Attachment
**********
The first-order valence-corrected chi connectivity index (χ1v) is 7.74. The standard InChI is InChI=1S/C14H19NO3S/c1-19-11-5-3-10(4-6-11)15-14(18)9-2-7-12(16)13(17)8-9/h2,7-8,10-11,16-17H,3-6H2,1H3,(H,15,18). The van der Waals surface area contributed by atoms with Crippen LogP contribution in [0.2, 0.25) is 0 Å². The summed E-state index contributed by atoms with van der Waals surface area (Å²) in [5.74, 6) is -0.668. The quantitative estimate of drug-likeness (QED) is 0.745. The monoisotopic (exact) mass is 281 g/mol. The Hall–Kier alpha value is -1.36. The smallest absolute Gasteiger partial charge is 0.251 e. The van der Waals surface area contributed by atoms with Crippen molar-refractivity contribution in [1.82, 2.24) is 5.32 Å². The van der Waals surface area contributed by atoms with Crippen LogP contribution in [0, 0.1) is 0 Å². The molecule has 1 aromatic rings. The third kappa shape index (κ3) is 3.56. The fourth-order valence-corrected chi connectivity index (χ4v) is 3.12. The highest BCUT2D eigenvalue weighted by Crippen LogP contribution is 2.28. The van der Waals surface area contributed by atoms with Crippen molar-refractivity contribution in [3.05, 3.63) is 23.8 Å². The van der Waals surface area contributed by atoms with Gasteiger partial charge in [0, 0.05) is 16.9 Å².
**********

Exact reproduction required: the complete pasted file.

The first-order valence-corrected chi connectivity index (χ1v) is 7.74. The standard InChI is InChI=1S/C14H19NO3S/c1-19-11-5-3-10(4-6-11)15-14(18)9-2-7-12(16)13(17)8-9/h2,7-8,10-11,16-17H,3-6H2,1H3,(H,15,18). The van der Waals surface area contributed by atoms with Crippen LogP contribution in [0.2, 0.25) is 0 Å². The summed E-state index contributed by atoms with van der Waals surface area (Å²) in [5.74, 6) is -0.668. The quantitative estimate of drug-likeness (QED) is 0.745. The monoisotopic (exact) mass is 281 g/mol. The Hall–Kier alpha value is -1.36. The smallest absolute Gasteiger partial charge is 0.251 e. The van der Waals surface area contributed by atoms with Crippen molar-refractivity contribution in [1.82, 2.24) is 5.32 Å². The van der Waals surface area contributed by atoms with Crippen LogP contribution in [0, 0.1) is 0 Å². The molecule has 1 aromatic rings. The third kappa shape index (κ3) is 3.56. The fourth-order valence-corrected chi connectivity index (χ4v) is 3.12. The highest BCUT2D eigenvalue weighted by Crippen LogP contribution is 2.28. The van der Waals surface area contributed by atoms with Crippen molar-refractivity contribution in [3.05, 3.63) is 23.8 Å². The van der Waals surface area contributed by atoms with Gasteiger partial charge in [0, 0.05) is 16.9 Å².